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Getting in Sync with Mobile Backhaul and the Challenges of 5G

Few will disagree that 5G poses an unprecedented set of operational challenges for mobile operators. Underlying these challenges is the ongoing evolution of Radio Access Network (RAN) technologies. As mobile networks eventually migrate from LTE Advanced (LTE-A) to 5G, there are three fundamental changes that will have the most significant upstream impact on mobile backhaul networks:

  • 15- to 20-fold increase in capacity (from LTE/LTE-A capacity of ~100s of Mbps to ~10 Gbps in 5G) will change the sizing requirements of the backhaul networks and drive dense 10G and 100G requirements close to the cell site.
  • Ultra-low latency of ~1 ms (round trip) will require EPC functions to be distributed and virtualized closer to cell sites, and high-touch intermediate hops (e.g., queuing, high latency functions that cause serialization delay) will need to be minimized to achieve this goal.
  • Ultra-dense nature of the network will also set unprecedented requirements for the synchronization of the cell sites as small and overlapping cell sites proliferate. It is estimated that the accuracy requirements in 5G will be three times stricter than what LTE-A requires (1.5 μs to approx 0.5 μs).

The impact of 5G and mobile backhaul has not escaped industry attention, as evidenced in the results of a recent industry survey:

The challenges of LTE-A to 5G evolution, and in particular the impact on mobile backhaul networks, is one of the key topics that we will be exploring in depth in the Coriant blog. We will begin with shining a spotlight on the critical role that synchronization will play in ensuring optimal service performance and best-in-class Quality of Experience (QoE) as backhaul networks begin the steady march toward 5G.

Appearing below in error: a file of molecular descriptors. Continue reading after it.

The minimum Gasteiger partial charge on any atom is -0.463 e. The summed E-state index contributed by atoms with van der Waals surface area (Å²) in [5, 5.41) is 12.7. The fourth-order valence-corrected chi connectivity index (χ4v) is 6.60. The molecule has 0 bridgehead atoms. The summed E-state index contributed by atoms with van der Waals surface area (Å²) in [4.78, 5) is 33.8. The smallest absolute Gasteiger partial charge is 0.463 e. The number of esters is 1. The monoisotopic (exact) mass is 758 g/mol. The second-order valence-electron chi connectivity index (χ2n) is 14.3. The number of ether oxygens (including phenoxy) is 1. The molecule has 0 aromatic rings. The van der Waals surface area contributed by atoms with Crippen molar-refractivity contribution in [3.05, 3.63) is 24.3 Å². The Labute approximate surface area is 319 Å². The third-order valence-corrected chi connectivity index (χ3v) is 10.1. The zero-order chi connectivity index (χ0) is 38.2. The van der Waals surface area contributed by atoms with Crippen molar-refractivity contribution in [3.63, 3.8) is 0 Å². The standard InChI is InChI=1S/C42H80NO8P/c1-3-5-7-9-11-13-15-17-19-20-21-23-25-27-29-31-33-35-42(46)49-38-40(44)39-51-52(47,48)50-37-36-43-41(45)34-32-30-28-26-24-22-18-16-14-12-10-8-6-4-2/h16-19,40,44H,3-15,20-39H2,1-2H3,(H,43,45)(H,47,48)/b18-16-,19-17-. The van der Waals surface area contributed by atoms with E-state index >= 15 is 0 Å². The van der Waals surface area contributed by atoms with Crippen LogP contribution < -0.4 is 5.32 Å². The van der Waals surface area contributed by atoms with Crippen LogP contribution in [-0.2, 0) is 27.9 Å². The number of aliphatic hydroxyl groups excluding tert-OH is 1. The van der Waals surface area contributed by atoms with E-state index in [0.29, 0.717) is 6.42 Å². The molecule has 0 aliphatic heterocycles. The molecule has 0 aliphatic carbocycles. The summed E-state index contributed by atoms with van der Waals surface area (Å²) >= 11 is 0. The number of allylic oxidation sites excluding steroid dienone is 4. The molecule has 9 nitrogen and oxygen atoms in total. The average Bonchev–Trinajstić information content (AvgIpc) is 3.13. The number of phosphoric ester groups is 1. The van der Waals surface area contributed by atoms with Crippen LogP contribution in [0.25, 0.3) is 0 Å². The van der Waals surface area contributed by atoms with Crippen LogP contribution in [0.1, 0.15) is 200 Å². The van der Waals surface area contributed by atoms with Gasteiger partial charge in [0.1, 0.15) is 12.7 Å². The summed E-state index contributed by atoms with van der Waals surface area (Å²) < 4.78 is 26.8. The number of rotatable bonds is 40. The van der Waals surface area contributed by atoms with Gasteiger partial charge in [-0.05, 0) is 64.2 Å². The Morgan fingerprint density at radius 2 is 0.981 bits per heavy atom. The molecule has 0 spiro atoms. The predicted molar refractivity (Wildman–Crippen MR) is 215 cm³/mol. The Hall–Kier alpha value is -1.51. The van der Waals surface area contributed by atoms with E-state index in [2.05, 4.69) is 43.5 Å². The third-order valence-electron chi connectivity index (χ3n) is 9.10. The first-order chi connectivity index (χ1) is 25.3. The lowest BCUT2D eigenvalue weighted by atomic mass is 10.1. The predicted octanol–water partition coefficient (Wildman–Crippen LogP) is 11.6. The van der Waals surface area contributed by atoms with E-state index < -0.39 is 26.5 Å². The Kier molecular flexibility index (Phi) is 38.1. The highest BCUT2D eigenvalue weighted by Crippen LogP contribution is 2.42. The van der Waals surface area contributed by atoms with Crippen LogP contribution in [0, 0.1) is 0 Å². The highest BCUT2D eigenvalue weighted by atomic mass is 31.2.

For many years, the main synchronization requirements of mobile networks (2G/3G or LTE) have been a frequency accuracy of 50 ppb at the air interface. Newer LTE Time Division Duplex (LTE-TDD), LTE-A, and 5G systems also need phase/time synchronization for the following purposes:

  • Avoiding interference between overlapping cells, particularly small cells in urban environments; for LTE-A, enhanced inter-cell interference coordination (eICIC) operates in the time domain, so cells must be phase synchronized to deliver data in different sub-frames
  • Coordinated multipoint (CoMP) and multiple-input multiple-output (MIMO) transmissions, in which several base stations transmit concurrently to a single handset
  • New location-based services, multimedia broadcast services, real-time IoT applications, etc.

The stringent synchronization demands of LTE-TDD, LTE-A, and 5G are a serious challenge for network planners. Without a robust and cost-effective solution that far exceeds current implementations, the promise of next generation services will remain unfulfilled. To support frequency synchronization over packet-based mobile backhaul, two main approaches are widely deployed:

  • Physical-layer-based timing (Synchronous Ethernet, as defined in ITU-T G.8261, G.8262, and G.8264)
  • Packet-based timing (IEEE 1588v2 Precision Time Protocol [PTP]), generally in an end-to-end architecture as defined in ITU-T G.8265